competitiveness of Corus' Welsh operations compared with those
In the case of Wales, the rates payable following
the 2000 assessment were increased in full immediately, whereas
in England there has been a phased approach.
(3) International comparisons
Comparing Corus' UK and Netherlands operations,
there is a wide differential between them in property taxation.
For example, Port Talbot and Llanwern together currently pay circa
£15 million pa in rates whilst in IJmuiden, which has the
capability to produce a comparable volume, the property tax burden
is circa £1.5 million.
Whilst recognising that the true comparison
should show the total business burden, the UK system impacts on
the fixed operating costs and cashflow and hence has a much more
distortive impact on investment decisons and international competitiveness.
Q3. The Committee was offered information
on the £300 million investment programme recently announced:
A3. Corus has not announced an investment
programme, but indicated that the capital investment programme
going forward would be of the order of £300 million per annum.
Details of current investment on an historical basis are set out
in the Annual Report and Accounts. In addition, announcements
are made about investments on an on-going basis.
Announcements made so far this year include:
£6 million to enhance the product
range at Brinsworth narrow strip mill.
£9 million to improve steel
quality and increase product range at Scunthorpe's continuous
£3 million to improve steel
cleanliness at Teesside Cast Products.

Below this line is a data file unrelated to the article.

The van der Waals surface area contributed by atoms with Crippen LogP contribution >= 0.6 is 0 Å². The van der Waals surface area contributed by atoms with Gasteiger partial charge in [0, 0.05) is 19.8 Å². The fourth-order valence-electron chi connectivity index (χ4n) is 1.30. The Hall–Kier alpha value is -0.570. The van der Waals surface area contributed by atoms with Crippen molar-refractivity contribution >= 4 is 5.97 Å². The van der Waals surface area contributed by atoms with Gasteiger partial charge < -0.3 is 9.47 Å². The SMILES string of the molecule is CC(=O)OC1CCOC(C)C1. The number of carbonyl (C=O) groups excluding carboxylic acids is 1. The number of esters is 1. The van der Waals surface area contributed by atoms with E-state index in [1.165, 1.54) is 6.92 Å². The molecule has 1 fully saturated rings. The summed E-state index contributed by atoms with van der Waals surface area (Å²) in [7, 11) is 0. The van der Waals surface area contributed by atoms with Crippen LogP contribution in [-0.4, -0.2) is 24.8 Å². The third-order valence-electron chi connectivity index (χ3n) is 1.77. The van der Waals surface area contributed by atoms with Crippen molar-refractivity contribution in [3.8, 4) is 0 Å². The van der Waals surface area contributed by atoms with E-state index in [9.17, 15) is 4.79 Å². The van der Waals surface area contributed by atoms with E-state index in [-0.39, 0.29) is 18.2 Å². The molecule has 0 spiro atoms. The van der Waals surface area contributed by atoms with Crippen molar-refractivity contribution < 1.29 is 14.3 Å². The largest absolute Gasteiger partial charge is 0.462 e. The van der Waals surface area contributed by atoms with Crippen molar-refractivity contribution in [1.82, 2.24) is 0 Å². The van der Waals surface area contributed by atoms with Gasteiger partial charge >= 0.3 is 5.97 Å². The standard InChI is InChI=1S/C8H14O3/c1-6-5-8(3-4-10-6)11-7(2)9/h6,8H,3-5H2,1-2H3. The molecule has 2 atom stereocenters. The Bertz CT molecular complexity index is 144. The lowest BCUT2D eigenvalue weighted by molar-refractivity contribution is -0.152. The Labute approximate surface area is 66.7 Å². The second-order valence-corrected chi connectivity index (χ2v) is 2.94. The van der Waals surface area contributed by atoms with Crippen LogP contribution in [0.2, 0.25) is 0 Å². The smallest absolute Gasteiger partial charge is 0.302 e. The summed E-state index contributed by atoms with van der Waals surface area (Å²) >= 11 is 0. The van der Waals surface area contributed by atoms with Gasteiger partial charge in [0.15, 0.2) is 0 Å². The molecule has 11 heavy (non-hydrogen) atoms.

Q4. Details on:
(a) the loss of specific markets in Northern
Europe to FSU steel suppliers.
(b) the level of imports into the UK of
Corus steel products from the continent.
A4 (a) Annex 3 shows EU imports from the
main non-EU supplying regions over the last 10 years (within the
Corus carbon steel product range).
The EU steel market is completely open and is
attracting increasing volumes of third country imports. Ten years
ago, EU steel imports of products in the Corus range totalled
some 8mt; that figure today is nearly 20mt. Much of the growth
in imports has been from the former Soviet bloc. Imports from
Eastern Europe/CIS now make up about half the total imports into
the EU and have been around 10mt per year in each of the last
three years. They are likely to be the highest ever in 2000.
The focus of these imports has been in the commodity
part of the market, particularly plates and hot rolled coil (especially
for tubemaking). Indirectly, these countries have also supplied
large quantities of very low priced coil and semi-finished products
for further conversion in countries like Turkey, who have consequently
been able to develop significant market shares in tubes (in the
Corus range) and in reinforcing bar (not in the Corus range, but
Imports from Asia have also increased in the
last three yearspeaking in 1998 at 4mt and likely to be
around 3.5mt in 2000. Prior to 1998 Asian imports accounted for
less than half a million tonnes in the EU market.
One consequence of increased competition in
the commodity part of the range has been to force Asian producers
towards added value products like cold reduced and galvanised.
(b) Annex 4 shows UK imports from the main
supplying regions over the last 10 years (again in the Corus carbon
steel product range).
Total imports into the UK have also grown over
the last 10 years, driven in particular by increased imports from
Asia and from Eastern Europe/CIS. However, imports from other
EU member states have been relatively constant over the last four
years and have remained at around 4.3mt.
2 March 2001